One of the biggest struggles that gays, lesbians and transgendered individuals have to face is coming out to their family and friends. Of course, their ability or inability (in some cases) to come out to their family could depend on a number of factors.Extended-family

If they are in a socially accepting family, they may come out the moment they realize and accept that this is who they are. However, if their family is not so accepting, it may cause them to hide that side of themselves when they should not have to. They should be allowed to be who they are.

Coming out to friends, people in the workplace and anyone else in your life can be difficult because you never know what reaction you will receive. Some people will be accepting and others will feel lied to because they made the mistake of automatically assuming you were straight.

Regardless of their feelings, this can make it very hard for a person to come out to people that they care about because they might be afraid that their friends and loved ones will suddenly push them away or not accept them.

However, with a little forethought, you may be able to come out successfully and avoid at least some of the nerve-wracking emotions that occur when you make the decision to tell the people you love the most that you are gay (or lesbian or transgendered).

  • Plan ahead. If you are not 100% sure of what your family or friends are going to say, then you should always prepare what you are going to say in advance. If the people you are telling love you, then chances are they are going to want you to be happy. Show them through your words that this is what you need to be happy.Once they see this, they may be inclined to consider their response before saying something they will regret later.
  • Decide how you are going to tell them. You may be thinking that you will just have to sit everyone down and tell them. However, this is not necessarily the case. You can take things as fast or as slow as you need to feel comfortable. Also, you do not need to tell everyone all at once.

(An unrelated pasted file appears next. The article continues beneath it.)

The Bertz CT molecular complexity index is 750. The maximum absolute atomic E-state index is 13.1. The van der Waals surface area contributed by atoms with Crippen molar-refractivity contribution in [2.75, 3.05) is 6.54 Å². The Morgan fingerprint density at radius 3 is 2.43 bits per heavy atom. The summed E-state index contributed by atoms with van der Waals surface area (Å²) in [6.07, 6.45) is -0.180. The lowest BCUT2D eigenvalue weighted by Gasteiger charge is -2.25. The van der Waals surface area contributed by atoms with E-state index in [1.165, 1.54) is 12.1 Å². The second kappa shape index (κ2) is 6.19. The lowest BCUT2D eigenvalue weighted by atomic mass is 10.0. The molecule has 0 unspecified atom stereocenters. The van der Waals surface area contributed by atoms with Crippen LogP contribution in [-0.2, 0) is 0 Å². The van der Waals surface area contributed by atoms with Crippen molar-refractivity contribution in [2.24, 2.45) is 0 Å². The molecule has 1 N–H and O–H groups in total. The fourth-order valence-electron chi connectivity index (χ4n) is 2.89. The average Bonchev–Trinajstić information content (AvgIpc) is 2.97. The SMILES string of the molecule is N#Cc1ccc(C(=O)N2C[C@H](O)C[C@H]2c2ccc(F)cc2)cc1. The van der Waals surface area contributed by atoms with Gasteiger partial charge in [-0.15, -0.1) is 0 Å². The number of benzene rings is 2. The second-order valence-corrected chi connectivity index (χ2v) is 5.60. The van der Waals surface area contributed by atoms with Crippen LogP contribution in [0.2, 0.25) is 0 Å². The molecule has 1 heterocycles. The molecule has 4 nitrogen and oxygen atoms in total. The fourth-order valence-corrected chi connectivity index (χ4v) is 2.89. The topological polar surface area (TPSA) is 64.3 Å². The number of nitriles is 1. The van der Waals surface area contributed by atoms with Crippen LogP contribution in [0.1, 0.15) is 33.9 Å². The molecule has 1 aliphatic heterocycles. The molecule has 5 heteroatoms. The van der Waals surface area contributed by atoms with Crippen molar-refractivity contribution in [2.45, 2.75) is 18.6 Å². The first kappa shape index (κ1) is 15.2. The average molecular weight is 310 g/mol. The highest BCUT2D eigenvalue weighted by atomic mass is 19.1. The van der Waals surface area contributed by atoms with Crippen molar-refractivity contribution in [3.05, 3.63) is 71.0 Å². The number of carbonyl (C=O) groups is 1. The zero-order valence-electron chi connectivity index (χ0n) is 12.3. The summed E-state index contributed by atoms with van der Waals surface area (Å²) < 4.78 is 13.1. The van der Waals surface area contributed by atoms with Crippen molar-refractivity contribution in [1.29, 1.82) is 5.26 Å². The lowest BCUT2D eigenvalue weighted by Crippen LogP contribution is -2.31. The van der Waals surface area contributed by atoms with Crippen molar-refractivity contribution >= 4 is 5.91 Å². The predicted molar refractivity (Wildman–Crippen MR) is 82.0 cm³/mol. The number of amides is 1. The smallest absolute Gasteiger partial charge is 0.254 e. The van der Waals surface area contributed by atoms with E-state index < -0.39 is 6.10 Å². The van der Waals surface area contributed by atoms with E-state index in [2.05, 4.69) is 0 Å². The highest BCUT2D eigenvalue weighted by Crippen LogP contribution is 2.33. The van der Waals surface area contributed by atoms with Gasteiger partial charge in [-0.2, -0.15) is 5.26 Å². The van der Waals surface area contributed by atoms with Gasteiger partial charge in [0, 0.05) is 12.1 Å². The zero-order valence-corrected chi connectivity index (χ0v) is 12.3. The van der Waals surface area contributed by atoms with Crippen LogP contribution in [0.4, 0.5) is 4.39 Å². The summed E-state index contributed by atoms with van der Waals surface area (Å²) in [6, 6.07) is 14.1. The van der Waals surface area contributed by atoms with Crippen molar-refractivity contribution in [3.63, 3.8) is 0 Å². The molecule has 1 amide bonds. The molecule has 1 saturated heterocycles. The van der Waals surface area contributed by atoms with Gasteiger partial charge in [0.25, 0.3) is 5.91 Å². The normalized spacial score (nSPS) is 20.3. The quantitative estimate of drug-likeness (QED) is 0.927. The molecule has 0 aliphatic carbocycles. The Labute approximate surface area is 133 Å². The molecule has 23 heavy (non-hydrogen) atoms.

You might choose to tell the person you know will take the news the best and then go from there. You might think that telling everyone you love the most in one time and place will be easiest. Work with whatever is going to be easiest for you. It has to be your decision because it is your life.

  • In person or not? There are many excellent ways to come out to people. You do not have to tell someone in person if you do not feel that is right for you. Telling someone face to face can be hard because they will blurt out whatever comes to mind. This may bring up some pretty hurtful things. If you cannot handle the idea of a person saying things that could seriously harm your friendship or relationship, then you should consider other methods of coming out to them.

One way that could allow for a cooling-off period is through writing a letter. If you send a person a letter, you are going to have time to really think out what you want to say. This will also give them time to think about their reaction more than they would if they had to immediately react. If they are shocked, they have time to let the news sink in before they give you a call or attempt to speak to you. Whether you choose to tell them in person or not is your choice, but it is an option that you have and should make use of if you wish.

  • Remember why you are doing this. Many people struggle with the idea of coming out. Some never end up telling people the truth about his or her lifestyle. It is important to remember that you have just as much right to be a homosexual as a heterosexual has to be hetero.

You are telling people because you should not be ashamed of who you are. It may be hard and you may lose some friends, but you should be proud of yourself for going through with it.